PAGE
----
Americans at ballparks react to Obama's first 100 days

From Angel Stadium in southern California to Fenway Park in Boston, fans laud and lampoon the president's early initiatives.

Keith Srakocic/AP
PNC Park, home of the Pittsburgh Pirates.

The Monitor sent reporters to baseball stadiums to ask people to take part in another national pastime – assessing a sitting president. Here are their critiques of Barack Obama's first months in office.

Fenway Park / Boston

RANDY LOOK, a retired high school physics teacher from Bowdoinham, Maine:

“He’s optimistic. He’s got charisma. He appears willing to say when he screws up. [He’s thoughtful], and would have moved faster if Republicans hadn’t been blocking the stimulus package. We are going to have alternative energy and a solid education plan. I think he has about a 75 percent chance of having about 75 percent of things happen.”

DAVID LITTLEFIELD, owner of the 'sausage guy' cart:

“I think he’s doing great, given all the things that are going on – war, economy, the state of affairs left behind for him to deal with. I hope that he will make the country a more equitable system. Everyone should be able to make as much money as they want to but should [also] bring people up with them and not use people to get there. There hasn’t been a rising tide for all boats for a few years now.

He may have had some youthful faux pas, but the country needs to see a White House with a swing set in the back and a young family concerned about them.”

SHARON WALSH, office manager, Watertown, Mass.:

He’s running our great-grandchildren into the ground with his tax policies.
I’ve worked since I was 14, and I don’t want someone telling me I should share my wealth.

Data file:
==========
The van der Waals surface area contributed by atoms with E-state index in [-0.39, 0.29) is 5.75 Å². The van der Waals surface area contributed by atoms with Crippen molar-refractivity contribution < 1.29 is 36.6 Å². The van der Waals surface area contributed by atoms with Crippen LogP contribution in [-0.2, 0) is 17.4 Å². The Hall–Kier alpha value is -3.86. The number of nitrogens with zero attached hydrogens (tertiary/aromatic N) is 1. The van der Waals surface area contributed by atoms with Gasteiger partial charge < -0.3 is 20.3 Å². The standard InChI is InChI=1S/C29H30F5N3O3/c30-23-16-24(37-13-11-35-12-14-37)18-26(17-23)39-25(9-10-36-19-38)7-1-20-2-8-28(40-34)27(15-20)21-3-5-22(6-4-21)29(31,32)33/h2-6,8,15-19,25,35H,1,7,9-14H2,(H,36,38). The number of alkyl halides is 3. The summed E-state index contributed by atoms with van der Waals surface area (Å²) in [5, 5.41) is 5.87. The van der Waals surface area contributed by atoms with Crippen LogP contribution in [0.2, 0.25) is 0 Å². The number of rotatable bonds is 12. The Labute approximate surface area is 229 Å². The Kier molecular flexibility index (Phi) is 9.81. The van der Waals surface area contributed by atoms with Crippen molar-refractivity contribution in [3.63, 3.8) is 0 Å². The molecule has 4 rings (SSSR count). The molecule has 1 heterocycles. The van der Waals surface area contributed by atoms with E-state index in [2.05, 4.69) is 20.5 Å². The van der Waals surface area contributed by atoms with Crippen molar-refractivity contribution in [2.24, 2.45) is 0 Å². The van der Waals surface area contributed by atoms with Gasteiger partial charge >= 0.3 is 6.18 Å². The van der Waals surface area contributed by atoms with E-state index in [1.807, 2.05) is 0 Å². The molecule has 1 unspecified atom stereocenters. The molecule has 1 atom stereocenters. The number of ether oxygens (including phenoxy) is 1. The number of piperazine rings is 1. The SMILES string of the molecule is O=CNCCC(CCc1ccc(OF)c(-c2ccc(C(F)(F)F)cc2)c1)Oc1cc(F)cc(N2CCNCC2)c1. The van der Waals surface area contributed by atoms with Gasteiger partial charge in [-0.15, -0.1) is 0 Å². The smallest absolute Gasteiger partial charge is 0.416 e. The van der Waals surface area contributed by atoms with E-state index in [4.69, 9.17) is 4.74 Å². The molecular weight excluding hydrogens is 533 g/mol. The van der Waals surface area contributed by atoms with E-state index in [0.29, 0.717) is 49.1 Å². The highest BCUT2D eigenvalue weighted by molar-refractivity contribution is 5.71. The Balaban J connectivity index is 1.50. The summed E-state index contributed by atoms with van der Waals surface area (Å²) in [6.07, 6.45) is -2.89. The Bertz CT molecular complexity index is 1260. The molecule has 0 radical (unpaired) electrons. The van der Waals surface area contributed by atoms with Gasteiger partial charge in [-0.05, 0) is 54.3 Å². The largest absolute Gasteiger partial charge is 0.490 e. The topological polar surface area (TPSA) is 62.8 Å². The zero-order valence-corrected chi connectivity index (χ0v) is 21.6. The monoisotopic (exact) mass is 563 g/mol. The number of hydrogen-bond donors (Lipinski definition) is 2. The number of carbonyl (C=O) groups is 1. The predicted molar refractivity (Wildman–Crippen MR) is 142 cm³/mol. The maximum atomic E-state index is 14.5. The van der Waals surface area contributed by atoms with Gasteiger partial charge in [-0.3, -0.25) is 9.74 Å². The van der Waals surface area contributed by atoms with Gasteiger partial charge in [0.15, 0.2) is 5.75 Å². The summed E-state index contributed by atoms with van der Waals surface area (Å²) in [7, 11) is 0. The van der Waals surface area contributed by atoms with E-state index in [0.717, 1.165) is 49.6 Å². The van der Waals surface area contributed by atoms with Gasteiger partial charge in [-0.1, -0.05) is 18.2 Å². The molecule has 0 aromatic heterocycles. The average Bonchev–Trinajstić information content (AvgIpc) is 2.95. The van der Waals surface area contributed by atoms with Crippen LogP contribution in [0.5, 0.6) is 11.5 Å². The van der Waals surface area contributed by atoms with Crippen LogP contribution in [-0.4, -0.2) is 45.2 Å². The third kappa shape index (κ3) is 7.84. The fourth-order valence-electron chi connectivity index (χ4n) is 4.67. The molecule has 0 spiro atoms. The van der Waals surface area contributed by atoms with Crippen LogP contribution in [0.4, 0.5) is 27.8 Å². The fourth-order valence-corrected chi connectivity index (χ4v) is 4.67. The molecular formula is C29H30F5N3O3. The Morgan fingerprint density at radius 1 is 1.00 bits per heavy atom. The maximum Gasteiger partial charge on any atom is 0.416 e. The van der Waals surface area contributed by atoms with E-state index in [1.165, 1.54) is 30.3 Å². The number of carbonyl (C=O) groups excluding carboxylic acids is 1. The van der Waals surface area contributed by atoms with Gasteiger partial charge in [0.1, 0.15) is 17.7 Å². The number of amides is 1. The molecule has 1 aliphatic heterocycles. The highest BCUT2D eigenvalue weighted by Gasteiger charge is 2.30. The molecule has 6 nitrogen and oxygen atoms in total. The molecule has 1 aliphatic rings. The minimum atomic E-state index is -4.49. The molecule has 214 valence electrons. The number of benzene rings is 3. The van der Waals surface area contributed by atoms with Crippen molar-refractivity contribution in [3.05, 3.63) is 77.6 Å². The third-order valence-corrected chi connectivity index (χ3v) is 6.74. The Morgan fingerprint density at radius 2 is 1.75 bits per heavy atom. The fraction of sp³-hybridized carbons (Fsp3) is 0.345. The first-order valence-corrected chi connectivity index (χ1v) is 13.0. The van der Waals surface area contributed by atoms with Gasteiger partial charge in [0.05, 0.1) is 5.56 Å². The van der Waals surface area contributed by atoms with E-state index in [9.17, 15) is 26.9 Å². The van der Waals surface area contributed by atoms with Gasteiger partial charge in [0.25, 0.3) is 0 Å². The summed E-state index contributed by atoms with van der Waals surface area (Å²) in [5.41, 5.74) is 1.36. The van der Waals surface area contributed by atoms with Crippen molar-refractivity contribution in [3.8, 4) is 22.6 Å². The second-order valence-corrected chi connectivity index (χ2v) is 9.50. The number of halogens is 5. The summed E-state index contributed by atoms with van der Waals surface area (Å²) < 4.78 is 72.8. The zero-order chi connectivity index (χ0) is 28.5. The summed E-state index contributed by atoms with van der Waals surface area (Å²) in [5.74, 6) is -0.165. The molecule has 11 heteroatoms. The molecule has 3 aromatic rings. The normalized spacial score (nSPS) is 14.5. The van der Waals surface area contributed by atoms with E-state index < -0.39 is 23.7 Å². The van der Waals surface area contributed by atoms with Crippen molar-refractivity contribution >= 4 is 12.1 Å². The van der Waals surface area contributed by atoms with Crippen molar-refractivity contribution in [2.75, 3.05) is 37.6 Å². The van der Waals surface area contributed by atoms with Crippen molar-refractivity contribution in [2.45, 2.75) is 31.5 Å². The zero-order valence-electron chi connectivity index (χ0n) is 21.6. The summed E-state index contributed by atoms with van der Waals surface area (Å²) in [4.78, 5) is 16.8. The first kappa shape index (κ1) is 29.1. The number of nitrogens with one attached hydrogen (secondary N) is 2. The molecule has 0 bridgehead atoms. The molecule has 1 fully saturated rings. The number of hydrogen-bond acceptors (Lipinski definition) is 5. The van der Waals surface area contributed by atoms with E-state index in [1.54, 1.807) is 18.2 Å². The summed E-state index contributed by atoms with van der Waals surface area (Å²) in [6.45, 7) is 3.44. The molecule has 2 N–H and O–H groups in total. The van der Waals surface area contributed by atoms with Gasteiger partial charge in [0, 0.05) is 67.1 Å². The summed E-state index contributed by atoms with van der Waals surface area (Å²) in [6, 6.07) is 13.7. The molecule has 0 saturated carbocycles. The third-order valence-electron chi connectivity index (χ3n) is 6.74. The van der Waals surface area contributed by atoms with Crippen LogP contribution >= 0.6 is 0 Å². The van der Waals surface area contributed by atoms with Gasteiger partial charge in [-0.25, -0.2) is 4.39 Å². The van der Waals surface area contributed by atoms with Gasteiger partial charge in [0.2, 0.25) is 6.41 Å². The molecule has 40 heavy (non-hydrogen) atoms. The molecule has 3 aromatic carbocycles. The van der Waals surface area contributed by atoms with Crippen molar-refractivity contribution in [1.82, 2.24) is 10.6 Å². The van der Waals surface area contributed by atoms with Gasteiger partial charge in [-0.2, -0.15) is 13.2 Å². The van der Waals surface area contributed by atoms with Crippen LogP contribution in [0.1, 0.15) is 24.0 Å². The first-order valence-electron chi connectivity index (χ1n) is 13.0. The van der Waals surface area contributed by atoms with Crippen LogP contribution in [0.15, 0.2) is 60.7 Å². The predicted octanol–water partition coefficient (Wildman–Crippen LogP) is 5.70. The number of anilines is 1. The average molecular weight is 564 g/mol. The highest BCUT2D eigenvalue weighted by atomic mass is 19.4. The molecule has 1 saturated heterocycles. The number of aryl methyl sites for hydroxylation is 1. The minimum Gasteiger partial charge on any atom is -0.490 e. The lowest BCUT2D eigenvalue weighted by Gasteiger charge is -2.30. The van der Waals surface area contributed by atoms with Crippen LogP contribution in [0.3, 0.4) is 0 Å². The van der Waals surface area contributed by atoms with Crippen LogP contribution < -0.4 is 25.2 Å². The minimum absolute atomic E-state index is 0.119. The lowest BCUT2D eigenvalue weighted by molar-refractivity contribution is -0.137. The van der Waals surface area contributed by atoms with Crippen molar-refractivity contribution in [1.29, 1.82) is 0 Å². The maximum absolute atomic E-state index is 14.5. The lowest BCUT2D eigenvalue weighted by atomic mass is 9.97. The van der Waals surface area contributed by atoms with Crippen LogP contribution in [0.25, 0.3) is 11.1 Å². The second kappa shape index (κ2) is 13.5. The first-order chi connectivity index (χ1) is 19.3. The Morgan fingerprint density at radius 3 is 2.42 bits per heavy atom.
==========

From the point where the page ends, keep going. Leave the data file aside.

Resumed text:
I’m waiting to see what he does in Iraq. We have to do a pullout strategically or our kids will have died for nothing.”

Angel stadium / Anaheim, Calif.

ED and LILL GRABOWSKI, retirees who own a commercial building:

ED: “With the stimulus package and the bailouts he’s given, there’s going to be so much money owed by our kids and our grandkids.”
LILL: “Nationalization is socialism. GM failed years ago. And they should fail now.”

MICHAEL ENGLERT, school administrator:

“My primary concern is the amount of money being spent, that we don’t have, by way of bailouts. I believe that one of the things a bad economy does is weed out either those individuals or businesses that aren’t doing their job well.”

CAROL JACOBS, retiree:

“He may be doing too much. Because he’s taken on so many things that need to be fixed, it’s hard to focus on just one thing.”

RODNEY GARLAND, driver of a hazardous-waste truck:

“I give him … credit [for] trying something [on the economy]. I’m not going to knock him about that. I’d rather he tried than not do anything.”

KAUFFMAN stadium / Kansas city, MO.

FRANK WILLIAMS, emergency medical technician:

”The people that he’s got in his cabinet – to me, he’s picked A-plus people.... But I want to see results. He’s got a lot of good ideas. I just hope they actually pan out.”
PATSY HART, manager of a Catholic church in Omaha, Neb.:

He’s got so many fingers in the pie right now that I’m not sure he really knows how things are going, but he seems very confident. And I like the fact that he made it over to Iraq to see the troops. I like the fact that Michelle is very supportive of the military, since we’re retired military. With all the negativity, people have to give him a chance. Why shoot him down when he hasn’t had a chance to even do anything?
CARLOTTA PARHAM, accountant, Oklahoma City, Okla.:

“I would like to see him be a little more aggressive with the people in the banks and Wall Street, but I think he’s taking his time and thinking about what he’s doing.”
“Of course, I think the fact that he’s bringing our troops home is a good thing. As a mom with young men who might have to go overseas and fight, I think the fact that he’s taken under consideration bringing those kids home is a good thing.”

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